Colours surround us. From clothes to cosmetics and food to medicines…colours are everywhere. Ever since the stone age when fruits and charcoal were used to colour and paint, to the medieval era with insects and botanicals as colour sources, natural resources have been exploited. Today, however, it is the era of inorganic and synthetic pigments and dyes.
While ‘synthetic’ is often associated with negatives, they in fact one with multiple benefits to the end-users. Even though natural pigments are considered safe and harmless to nature, they have their limitations. Especially, on a large scale. In industrial settings or mass productions, natural pigments are given lesser priority for multiple reasons. Few of them being:
- Uneven colour payoff
- Restricted colour palette
- Colour fastness
- Lesser shelf life
- Rare availability
- Higher cost of raw materials
Thankfully, today, the gap is bridged. Accidental discoveries of synthetic pigments like Prussian Blue in 1704 and mauveine in 1856 led to the pigment revolution and saw more and more synthetic entries in the market.
These synthetic pigments came with multiple benefits, which allowed industrialists to produce mass goods at a cheaper cost and better quality. With time, the benefits have only improved and allowed wider development in every sector of production. A few of which are discussed below.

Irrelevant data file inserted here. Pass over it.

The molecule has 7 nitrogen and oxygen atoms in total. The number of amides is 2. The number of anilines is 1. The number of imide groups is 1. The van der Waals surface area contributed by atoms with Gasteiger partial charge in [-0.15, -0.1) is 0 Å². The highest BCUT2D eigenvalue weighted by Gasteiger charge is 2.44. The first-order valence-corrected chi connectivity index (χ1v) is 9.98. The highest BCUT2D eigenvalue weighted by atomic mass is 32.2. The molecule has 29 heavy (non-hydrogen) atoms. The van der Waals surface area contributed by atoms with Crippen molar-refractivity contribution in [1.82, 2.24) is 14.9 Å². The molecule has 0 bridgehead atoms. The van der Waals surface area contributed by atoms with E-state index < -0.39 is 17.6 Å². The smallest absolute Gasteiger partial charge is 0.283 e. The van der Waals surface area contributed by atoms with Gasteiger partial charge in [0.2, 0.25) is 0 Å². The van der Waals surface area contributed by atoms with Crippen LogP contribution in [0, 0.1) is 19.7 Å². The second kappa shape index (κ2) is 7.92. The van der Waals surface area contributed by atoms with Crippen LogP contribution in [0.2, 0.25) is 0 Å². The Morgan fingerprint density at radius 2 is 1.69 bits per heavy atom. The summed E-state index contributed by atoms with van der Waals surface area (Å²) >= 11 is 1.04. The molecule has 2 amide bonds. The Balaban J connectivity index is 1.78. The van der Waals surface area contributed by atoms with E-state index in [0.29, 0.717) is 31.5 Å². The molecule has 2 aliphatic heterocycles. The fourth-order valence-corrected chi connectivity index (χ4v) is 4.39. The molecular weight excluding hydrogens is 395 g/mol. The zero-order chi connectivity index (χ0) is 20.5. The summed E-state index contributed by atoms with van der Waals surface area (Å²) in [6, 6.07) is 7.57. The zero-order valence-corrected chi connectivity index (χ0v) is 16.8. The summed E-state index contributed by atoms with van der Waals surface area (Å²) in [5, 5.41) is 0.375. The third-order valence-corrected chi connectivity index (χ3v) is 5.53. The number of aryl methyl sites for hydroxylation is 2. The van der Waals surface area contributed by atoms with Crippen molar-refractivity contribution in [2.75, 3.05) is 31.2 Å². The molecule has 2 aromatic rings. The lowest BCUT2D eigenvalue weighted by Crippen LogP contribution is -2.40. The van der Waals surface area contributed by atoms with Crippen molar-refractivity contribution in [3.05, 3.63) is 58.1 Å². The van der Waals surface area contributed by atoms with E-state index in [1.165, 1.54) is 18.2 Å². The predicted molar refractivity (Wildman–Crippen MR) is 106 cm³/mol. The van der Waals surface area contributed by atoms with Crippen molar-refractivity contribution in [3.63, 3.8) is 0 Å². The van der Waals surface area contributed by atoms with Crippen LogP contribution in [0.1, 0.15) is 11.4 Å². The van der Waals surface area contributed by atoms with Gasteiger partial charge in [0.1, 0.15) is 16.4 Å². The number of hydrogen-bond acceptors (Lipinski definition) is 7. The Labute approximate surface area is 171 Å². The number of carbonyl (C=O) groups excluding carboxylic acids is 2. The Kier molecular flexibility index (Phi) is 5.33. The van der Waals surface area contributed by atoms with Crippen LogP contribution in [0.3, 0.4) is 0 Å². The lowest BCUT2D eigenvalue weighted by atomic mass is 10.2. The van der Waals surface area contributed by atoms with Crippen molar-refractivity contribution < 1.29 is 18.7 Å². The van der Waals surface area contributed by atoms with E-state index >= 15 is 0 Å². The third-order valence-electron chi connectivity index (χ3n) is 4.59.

Intensity and brilliance
Synthetic pigments are chemically stable and hence, it is possible to create them at varying strengths and intensity. Along with this, a diverse palette of shades can be invented by mixing multiple pigments to achieve desired results.
Affordability and availability
Chemical production at a larger scale allows mass manufacturing of synthetic pigments at a much cheaper cost. This makes colours available to manufacturers and industrialists at a considerable cost, thus ensuring affordability of the end product to the consumers as well.
Synthetic pigments and dyes can undergo rigorous heat and still maintain their intensity thanks to the chemically stable formulation, unlike natural pigments which easily decompose once exposed to heat.
Another unique property that makes synthetic dyes versatile is dispersion. It increases the applicability of dyes across multiple mediums like textiles, plastics, metals, etc to make them appealing and durable.
FDA and other regulatory bodies ensure that all synthetic pigments and manufacturers abide by rules and regulations for the safety of end products and consumers.
While these pointers are enough to advocate the benefits of synthetic dyes, there are many more in the kitty. At Neelikon, there is an entire portfolio of synthetic dyes and pigments which are USFDA approved and meet all stringent regulatory demands of international countries. These synthetic pigments are versatile to be applied in multiple product ranges.
After all, even though the pigments are synthetic, the benefits are indeed real!